Bleach: Can’t Fear Your Own World, Vol. 1

By Ryohgo Narita and Tite Kubo. Released in Japan by Shueisha. Released in North America by Viz Media. Translated by Jan Cash.

There have been several Bleach novels released in Japan, but I believe this is the first one to be licensed for the West. Previous books either tended to be novelizations, tie-ins to games, or… well, no, I don’t know why they didn’t pick up We Do (Knot) Always Love You, except shipping reasons. This trilogy, though, is explicitly a direct sequel to the main manga, exploring aftermaths that Kubo couldn’t get to because they cancelled Bleach a bit earlier than expected. Moreover, it’s written by a known name to English-speaking readers: Ryohgo Narita, the creator of Baccano! and Durarara!!. Narita’s series are also known for their huge, hard to wrangle casts and slow-burn plots that end in explosions. Moreover, unlike Kubo, Narita actually knows how to pace. So it makes sense that this is the first novel we see of Bleach over here, and fortunately it’s a good choice, wrapping up several things while introducing a new villain to the piece. And boy howdy, Narita also knows how to write villains. This guy is smug scum who makes you long for Aizen.

Aizen is in this book briefly, and he gets to be smug as well. That said, as the cover might suggest, the star of the book is Hisagi, who is in his capacity as roving reporter for the Soul Society’s newspaper. The newspaper, as you might imagine, was not being published during the last, oh, 30 volumes of Bleach, but it’s starting up again, and he’s trying to interview the participants in the Thousand Year War, figuring that it’s best to get opinions now while it’s fresh than years from now. Unfortunately, a new story inserts its way into the narrative: there’s a new head of one of the Four Great Noble Clans. He’s paying to have the newspaper talk all about him. Oh yes, he’s also a known murderer. Of his wife. Who was Tosen’s best friend. This is not a spoiler, he pretty much admits it. And he has a plan to install a new King in Soul Society. Fortunately, this plan MOSTLY does not involve Ichigo.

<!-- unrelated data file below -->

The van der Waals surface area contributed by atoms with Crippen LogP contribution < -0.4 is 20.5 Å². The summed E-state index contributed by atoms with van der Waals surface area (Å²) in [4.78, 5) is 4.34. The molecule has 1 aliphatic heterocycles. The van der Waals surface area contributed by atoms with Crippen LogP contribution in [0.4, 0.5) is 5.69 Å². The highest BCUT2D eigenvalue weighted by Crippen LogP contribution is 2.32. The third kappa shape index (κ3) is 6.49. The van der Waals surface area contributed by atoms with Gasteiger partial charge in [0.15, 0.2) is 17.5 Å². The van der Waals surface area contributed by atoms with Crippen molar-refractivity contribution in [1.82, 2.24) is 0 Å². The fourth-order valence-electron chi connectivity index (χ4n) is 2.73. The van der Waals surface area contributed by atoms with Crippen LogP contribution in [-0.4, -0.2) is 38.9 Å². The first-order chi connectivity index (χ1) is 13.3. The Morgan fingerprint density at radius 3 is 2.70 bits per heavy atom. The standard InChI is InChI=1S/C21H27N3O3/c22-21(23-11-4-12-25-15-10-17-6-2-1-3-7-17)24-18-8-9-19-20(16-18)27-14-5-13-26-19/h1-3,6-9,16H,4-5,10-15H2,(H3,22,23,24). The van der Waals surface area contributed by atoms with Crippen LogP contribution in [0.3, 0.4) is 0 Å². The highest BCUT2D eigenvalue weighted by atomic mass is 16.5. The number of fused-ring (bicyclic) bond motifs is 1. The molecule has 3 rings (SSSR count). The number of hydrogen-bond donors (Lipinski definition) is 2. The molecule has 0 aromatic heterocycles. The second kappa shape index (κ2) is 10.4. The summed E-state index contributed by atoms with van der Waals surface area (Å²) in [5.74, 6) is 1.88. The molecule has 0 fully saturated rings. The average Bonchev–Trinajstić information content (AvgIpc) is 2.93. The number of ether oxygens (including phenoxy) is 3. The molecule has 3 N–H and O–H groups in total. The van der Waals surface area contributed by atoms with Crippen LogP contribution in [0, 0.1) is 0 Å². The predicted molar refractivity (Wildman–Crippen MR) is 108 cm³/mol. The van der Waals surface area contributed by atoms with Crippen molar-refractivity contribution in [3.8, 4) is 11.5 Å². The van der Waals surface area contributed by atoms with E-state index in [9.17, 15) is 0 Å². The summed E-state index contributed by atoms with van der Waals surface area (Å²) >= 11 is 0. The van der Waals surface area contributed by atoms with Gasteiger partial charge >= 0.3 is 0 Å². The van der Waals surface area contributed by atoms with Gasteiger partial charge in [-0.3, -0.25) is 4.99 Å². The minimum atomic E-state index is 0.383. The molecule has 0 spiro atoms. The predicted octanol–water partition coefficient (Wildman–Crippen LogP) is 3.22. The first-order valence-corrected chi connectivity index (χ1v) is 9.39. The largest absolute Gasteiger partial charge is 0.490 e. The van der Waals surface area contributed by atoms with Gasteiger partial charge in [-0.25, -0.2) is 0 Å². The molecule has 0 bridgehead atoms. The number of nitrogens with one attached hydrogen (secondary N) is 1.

The “main” cast of Bleach are pretty much absent from this book, and you get the feeling that will be the case for the other two books as well. Narita seems to have two goals in this book. The first is to wrap up Bleach proper, as we see a lot of the aftermath of Hueco Mundo (including several people I was sure were dead who are, in fact, not dead) and the Sternritter (including several people I was sure were dead who are, in fact, not dead). If you dislike the fact that Jump tends not to kill off characters, this volume may annoy you. The other goal of this book seems to be saying “screw the class system”, and I’m behind that. We’ve seen before that Soul Society has a lot of skeletons in its closet, but here we really get a sense of what it means to be privileged. The villain is absolutely over the top, not in a laughing crazy way but in a smug snake way, and he reminded me not a little bit of another villain Narita has written in his series. I assume he and Hisagi will eventually confront each other.

In the end, I’d say this book succeeds in that it made me interested in Bleach again. I’ll definitely be getting the second in the series. And there’s no romance at all in it, so even shippers can buy it without fear. Maybe Kubo should hire out a writer and just plot his next work. Then again, that did not work very well for Naruto’s creator…

Did you enjoy this article? Consider supporting us.

Speak Your Mind